Often someone asks: is Mshindi Vita Saana more like karate or is it like Kung Fu? The answer is neither. To suggest this comparison is like asking: are Black people more like the Japanese or Chinese people? Because of history, culture, and other factors, every people has their own uniqueness that makes them who they are. Mshindi Vita Saana is our attempt to develop and secure martial arts skills through practice and study within our distinctive circumstance. It is of great importance to us that our skills are reflective of the Black experience. We encourage the practice of the Martial Arts and look forward to ongoing interactions with all fellow practitioners.
Muay Thai is usually regarded as a very hard, external style. However, especially because of its roots in heavily Buddhist Thailand, some consider it to have a spiritual aspect as well. Thai boxers typically perform some Buddhist rituals before beginning a match. Practicing Muay Thai is a vigorous workout and produces tremendous cardiovascular endurance.
Modern Thai Boxing (Muay Thai) originated from Krabi Krabong (a Thai weapons art roughly meaning "stick and sword"). When the Thais lost their weapons or fought close quarters with weapons they used knees, elbows, feet, fists and headbutting. They became famous for their toughness on the battle field with constant wars with their Burmese rivals. King Ramkamheng (1275 - 1317) wrote the "Tamrab-Pichei-Songkram" - the Book of War Learning, about the Thai war art, the basis of which was weaponless fighting. The biggest Thaiboxing hero of Thailand is the 'Black Prince' Nai Khanom Dtom, who was camtured by the Burmese and had to fight against 12 of the best Burmese fighters before he was released (in 1560). The Thais are still having annual Muay Thai tournaments in order to salute him.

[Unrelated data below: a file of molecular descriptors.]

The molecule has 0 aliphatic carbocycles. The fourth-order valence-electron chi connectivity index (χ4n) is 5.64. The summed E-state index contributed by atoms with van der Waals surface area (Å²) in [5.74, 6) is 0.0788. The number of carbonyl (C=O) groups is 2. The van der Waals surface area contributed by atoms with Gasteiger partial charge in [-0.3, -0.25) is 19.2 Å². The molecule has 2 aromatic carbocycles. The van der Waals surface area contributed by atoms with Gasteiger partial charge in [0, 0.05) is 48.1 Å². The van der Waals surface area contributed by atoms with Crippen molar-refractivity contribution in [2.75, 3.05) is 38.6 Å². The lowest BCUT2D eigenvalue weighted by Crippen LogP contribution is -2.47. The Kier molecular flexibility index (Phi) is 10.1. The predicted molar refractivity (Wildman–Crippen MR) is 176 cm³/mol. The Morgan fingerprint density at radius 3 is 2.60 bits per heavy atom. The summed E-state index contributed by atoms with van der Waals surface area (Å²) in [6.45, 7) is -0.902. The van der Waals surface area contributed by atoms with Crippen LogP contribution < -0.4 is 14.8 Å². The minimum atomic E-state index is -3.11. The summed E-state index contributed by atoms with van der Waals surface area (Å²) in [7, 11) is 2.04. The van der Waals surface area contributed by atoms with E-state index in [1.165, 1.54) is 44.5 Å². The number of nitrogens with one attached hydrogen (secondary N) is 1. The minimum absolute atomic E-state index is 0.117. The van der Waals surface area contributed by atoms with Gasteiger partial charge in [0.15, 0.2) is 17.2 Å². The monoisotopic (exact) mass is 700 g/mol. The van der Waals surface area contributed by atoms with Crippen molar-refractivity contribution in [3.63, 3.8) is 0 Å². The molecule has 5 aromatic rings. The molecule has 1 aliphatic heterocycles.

In the old days the fights lasted until one of the fighters was dead or seriously injured. There were no rounds and the fights could have lasted for several hours. No protective gear was used and sometimes they wore rope over their knuckles and glued some broken glass on top of it...
Before the 1940's, Thai fighters fought bare-knuckled. After World War II, the Thai government became concerned due to the high number of fatalities in the ring and and forced some rules to be used: they gave up groin shots, eye pokes, started using weight classes and boxing gloves, and rounds. The Thais felt that this watered down their sport. As a result, Thais place more emphasis on kicks, particularly to the legs; knee strikes; and grappling. These skills score higher points than hand strikes in Thai matches.